May 2017

I Thrive Because I See Music As Business – Shatta Wale


Dancehall artiste, Charles Nii Armah Mensah Jnr., known in show business as Shatta Wale, says until Ghanaian artistes begin to see their craft as a business, they will not thrive in the industry.

This, he said, is what has contributed to his continued success in the music industry.

“Some people see this whole music thing to be an occupation, some people see it as something fancy to let me just wear a chain, come on stage, jam and let people jump around. Some people see it as a business and that’s why we call it show business. Even though we are performing to people, we also think about the business,” he said.

In a conversation on The Lounge last Friday, the ‘We’re taking over’ singer told the host, Kwaku Sakyi-Addo, “I believe when you really want to go far with your music, you really have to see it as a business because when you don’t see it as such, that’s when you come once and you just go back.”

According to him, Nigerian musicians are thriving because they see music as business and in order for their Ghanaian counterparts to effectively compete, they must see it as such.

Contributing to the discussion, Nigerian singer and songwriter, Tiwa Savage was of the firm believe that African musicians have the potential of excelling should they stay true to who they are.

“We really have a shot to make it work. We are not a small [continent]; we are a huge continent and I believe even without global success, I think we have enough people in Africa to make a huge career out of it as a musician,” she said.

My name is from God

Explaining how he came about the stage name ‘Shatta Wale’, he said: “It’s a name from God.”

“I’m always a serious person…I saw myself to be one guy who always wants to get whatever I wanted so I felt, why don’t I get a name that may sound or mean serious and the only name that came into my mind was Shatta and Wale was an abbreviated word I was using from school – World Alerted Lyrical Entertainer,” he added.

The Lounge with Kwaku Sakyi-Addo airs live on Starr FM every Friday from 7pm to 8pm and on GHOne on Sundays from 8pm to 9pm.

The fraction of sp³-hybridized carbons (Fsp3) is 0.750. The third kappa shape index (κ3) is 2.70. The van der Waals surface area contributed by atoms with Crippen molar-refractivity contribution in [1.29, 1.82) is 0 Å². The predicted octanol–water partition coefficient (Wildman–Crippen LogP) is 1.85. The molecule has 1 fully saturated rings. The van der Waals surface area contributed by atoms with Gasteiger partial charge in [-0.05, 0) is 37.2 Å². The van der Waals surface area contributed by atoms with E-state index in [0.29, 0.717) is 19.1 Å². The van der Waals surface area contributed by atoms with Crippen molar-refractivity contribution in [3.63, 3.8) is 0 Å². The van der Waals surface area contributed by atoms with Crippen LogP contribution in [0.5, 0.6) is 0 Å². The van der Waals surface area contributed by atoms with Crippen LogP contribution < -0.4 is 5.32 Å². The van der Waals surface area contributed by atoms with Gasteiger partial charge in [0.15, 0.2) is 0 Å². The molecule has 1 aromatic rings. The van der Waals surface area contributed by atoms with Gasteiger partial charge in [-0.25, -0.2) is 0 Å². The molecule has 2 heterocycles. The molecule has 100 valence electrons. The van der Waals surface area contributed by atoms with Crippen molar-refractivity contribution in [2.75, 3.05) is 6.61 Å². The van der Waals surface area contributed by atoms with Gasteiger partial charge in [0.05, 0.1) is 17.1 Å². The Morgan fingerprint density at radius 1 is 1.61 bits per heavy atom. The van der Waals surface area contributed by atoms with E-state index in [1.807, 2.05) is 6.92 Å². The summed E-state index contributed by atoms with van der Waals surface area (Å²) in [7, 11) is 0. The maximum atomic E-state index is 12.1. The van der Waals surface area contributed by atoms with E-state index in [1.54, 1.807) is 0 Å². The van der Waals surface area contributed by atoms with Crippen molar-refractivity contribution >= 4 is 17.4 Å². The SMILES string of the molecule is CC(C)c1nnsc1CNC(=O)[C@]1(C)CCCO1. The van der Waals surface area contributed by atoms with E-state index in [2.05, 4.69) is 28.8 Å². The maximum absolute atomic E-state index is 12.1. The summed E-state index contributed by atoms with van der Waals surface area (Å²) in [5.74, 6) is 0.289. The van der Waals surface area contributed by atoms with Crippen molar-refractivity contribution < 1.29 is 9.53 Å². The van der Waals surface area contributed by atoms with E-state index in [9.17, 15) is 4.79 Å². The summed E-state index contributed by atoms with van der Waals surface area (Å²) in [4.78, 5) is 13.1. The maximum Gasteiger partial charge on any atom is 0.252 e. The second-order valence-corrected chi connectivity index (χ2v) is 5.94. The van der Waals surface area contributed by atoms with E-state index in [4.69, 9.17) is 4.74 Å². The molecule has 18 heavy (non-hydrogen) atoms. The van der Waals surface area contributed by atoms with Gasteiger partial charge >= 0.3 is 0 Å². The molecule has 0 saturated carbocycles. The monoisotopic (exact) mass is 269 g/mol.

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Hack-Attack: What can we do in Ghana about cybercrime?

Thousands of organizations in more than 120 countries are just about dusting themselves off from a massive hack-attack, the phenomenon where your computer malfunctions as a result of a deliberate or accidental spread of a bug, called “malware” in the industry.

In the recent incident it was deliberate, and the perpetrators demanded a ransom in return for “freeing” the victim’s computer.

In an increasingly computerized world; with more and more industries being encouraged to run on paperless processes; with the onset of the internet of things where our everyday appliances and installations at home and work are inter-connected, and with our money becoming slowly progressively virtual, how alarmed should we be?

If we modernize our election processes, could some foreign power interfere with our elections, as the US alleges Russia did in theirs?

Should hack-attacks give us heart attacks? What do you think? Have you been a victim of a cyber attack or crime?

I have three experts who’ll share their insights: Herman Chinery-Hesse is a software entrepreneur and CEO of Soft Tribe, repute’s to be Ghana’s leading software developer; Audrey Mireku is an IT professional, and Dr. Peter Tobin is a cyber-security expert and an “ethical-hacker”.

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